Once you've tired of the audio shop grind and want to pick up some new music on CD or vinyl (music is the reason you're into audio isn't it?), the Bay Area will accommodate. After sifting through The Analog Room's huge selection of reissues, new and used imports, and immaculate classical originals (the only downside being that Brian Hartsell actually knows what the latter are worth!), head to Amoeba Music (www.amoebamusic.com) in San Francisco's trendy Haight-Ashbury area. I literally became weak-kneed as I walked into this shop and spied what must be one of the largest selections of new and used vinyl in the country. For the most part, prices were very reasonable, an original Mercury Living Presence Prokofiev's Scythian Suite/Love for Three Oranges for the ghastly asking price of $200.00 notwithstanding (thanks, Harry). On any one visit, expect to find a good selection of RCAs (shaded and white dogs, as well as red seals), EMIs, Deccas, Argos, Mercurys and Columbia six-eyes, not to mention sealed reissues from the usual crowd. Looking skyward, one will find the walls of the shop papered with original Blue Notes, Riversides, etc. for prices in the $40.00-$60.00+ range. For those of a more digital persuasion, Amoeba has an enormous selection of CDs, both new and used. A store which should be on every San Francisco day-trip itinerary. Amoeba's Berkeley location, located in a rather more seedy neighborhood, pales in comparison in terms of both selection and record quality.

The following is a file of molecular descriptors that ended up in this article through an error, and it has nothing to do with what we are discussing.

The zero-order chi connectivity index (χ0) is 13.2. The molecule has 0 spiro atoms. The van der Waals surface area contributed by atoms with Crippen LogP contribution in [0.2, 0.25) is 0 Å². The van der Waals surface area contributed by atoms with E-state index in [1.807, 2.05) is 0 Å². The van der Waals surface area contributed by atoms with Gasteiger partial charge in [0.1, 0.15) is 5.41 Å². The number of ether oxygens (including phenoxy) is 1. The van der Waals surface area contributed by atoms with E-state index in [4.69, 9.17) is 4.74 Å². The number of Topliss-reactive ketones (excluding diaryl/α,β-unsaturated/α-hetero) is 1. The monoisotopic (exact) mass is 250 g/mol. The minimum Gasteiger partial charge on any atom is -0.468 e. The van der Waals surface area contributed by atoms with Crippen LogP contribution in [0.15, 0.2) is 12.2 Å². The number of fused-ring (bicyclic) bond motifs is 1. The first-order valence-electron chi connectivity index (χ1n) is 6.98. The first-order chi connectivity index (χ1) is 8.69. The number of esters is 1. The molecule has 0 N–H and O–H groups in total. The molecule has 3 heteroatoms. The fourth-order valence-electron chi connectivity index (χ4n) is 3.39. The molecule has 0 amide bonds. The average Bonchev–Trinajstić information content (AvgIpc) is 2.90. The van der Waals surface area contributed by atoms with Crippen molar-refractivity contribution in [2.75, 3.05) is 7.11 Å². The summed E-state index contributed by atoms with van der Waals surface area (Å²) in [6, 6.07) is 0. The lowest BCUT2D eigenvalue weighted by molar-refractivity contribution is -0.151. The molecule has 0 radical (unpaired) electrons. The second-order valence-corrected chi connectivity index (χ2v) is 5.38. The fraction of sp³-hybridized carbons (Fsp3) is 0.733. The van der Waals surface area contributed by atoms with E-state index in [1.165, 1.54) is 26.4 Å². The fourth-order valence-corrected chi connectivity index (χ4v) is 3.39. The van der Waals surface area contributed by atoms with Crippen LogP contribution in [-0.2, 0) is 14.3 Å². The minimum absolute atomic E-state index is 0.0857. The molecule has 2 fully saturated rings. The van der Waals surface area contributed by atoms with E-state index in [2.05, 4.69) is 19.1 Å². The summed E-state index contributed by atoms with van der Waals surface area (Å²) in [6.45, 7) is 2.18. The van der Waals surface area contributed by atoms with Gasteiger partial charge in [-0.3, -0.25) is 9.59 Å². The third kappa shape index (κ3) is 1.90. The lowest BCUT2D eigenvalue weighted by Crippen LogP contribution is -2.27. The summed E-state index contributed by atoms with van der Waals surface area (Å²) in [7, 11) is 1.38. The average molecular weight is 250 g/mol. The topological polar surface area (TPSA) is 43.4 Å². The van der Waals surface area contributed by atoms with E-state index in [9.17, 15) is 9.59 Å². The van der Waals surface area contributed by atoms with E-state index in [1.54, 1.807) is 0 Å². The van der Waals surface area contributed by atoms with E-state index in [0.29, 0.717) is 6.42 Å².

San Francisco's Flat Plastic Sound (www.mediarare.com/fps.html) will appeal to the vinyl aficionado with a strictly classical bent. Records are reasonably priced (I picked up several RCA white dogs for $4.00 each), and in good, if not great, condition. If in doubt, take advantage of the shop's generously provided listening station. The middle of the shop contains the 'Audiophile" section, containing RCA Living Stereos (organized by LSC number!), Mercurys (Living Presence and Golden Imports) among others, all priced quite fairly considering today's rather insane used LP market. The staff is helpful and congenial, and ample street parking is available. Ignore Flat Plastic Sound at your record collection's peril.